What are the main principles in Luke 15:1-2?
1. God draws sinners to Jesus
Luke 15:1 is remarkable because not only does Jesus seek people who are lost (Luke 19:10), but also that God draws people who are sinners to seek Jesus. Luke, the gospel writer, says, "Now the tax collectors and sinners were all drawing near to hear him" (Luke 15:1).
At the time of the event that Luke describes in Luke 15:1-2, Jesus was in the last months of his earthly ministry (Ref. 9 below). Many people whom the Pharisees shunned as sinners recognized their need for Jesus and came to him. These were people through home and family associations or through their occupations or immoral living were looked upon with disfavor by the Pharisees and scribes. Often they were indifferent or had little to do with their more religious and orthodox countrymen. The religious people, Pharisees in heart, despised them and looked on them as hopelessly lost (Ref. 10).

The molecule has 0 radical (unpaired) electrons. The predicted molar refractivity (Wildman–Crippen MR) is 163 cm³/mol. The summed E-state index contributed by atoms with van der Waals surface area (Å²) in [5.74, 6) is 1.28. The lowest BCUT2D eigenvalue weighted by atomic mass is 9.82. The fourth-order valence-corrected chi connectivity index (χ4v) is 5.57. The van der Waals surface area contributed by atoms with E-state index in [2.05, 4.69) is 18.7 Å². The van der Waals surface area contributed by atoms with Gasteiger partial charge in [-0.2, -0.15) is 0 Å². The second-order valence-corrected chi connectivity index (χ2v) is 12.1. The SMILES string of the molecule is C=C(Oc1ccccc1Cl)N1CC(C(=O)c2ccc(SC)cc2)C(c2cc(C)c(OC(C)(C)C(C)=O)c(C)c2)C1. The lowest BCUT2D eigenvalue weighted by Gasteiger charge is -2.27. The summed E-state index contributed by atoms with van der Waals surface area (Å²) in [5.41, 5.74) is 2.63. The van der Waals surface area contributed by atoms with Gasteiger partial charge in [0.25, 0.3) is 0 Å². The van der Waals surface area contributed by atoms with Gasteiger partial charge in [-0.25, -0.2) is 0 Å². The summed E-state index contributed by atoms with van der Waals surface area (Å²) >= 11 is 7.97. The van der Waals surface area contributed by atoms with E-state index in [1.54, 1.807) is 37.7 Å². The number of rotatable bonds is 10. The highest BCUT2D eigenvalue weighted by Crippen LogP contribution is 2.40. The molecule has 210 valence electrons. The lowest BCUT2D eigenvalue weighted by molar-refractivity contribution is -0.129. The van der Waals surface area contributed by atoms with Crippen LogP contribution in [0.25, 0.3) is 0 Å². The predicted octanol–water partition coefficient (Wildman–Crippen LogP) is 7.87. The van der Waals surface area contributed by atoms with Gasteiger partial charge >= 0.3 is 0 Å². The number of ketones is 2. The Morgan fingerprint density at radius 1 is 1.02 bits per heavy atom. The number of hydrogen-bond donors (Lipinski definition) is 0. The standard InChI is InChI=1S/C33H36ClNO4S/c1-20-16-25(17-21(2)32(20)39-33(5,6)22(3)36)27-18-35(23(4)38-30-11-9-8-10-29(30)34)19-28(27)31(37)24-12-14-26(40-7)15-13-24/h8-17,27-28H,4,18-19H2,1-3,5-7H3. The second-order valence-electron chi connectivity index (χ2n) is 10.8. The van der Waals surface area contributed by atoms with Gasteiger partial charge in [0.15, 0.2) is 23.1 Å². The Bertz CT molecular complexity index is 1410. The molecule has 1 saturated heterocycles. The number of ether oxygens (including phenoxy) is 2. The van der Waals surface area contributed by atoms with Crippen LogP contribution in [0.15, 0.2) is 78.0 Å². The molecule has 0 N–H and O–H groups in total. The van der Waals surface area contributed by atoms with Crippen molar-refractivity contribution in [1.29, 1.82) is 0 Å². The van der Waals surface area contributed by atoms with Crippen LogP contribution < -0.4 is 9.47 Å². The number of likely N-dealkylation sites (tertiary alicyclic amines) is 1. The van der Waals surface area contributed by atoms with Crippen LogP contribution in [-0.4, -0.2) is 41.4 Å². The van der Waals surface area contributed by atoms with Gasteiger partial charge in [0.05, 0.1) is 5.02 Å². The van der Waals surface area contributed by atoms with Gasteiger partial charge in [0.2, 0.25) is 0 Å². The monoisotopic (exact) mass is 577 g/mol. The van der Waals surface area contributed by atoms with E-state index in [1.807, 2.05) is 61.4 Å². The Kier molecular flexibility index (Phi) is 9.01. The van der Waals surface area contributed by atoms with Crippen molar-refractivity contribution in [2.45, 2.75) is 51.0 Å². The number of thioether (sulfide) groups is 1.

No one spoke to these people like Jesus. To these people who were "outside of the synagogues" of their time Jesus brought hope. Jesus spoke to them with tenderness. Sinners came to Jesus as their Great Physician to find healing for their spiritual, emotional, and physical ailments. Jesus did not overlook their sin, but called these people to repentance (Luke 5:29-32, Mark 1:14-15).
2. Jesus warmly receives sinners - then and now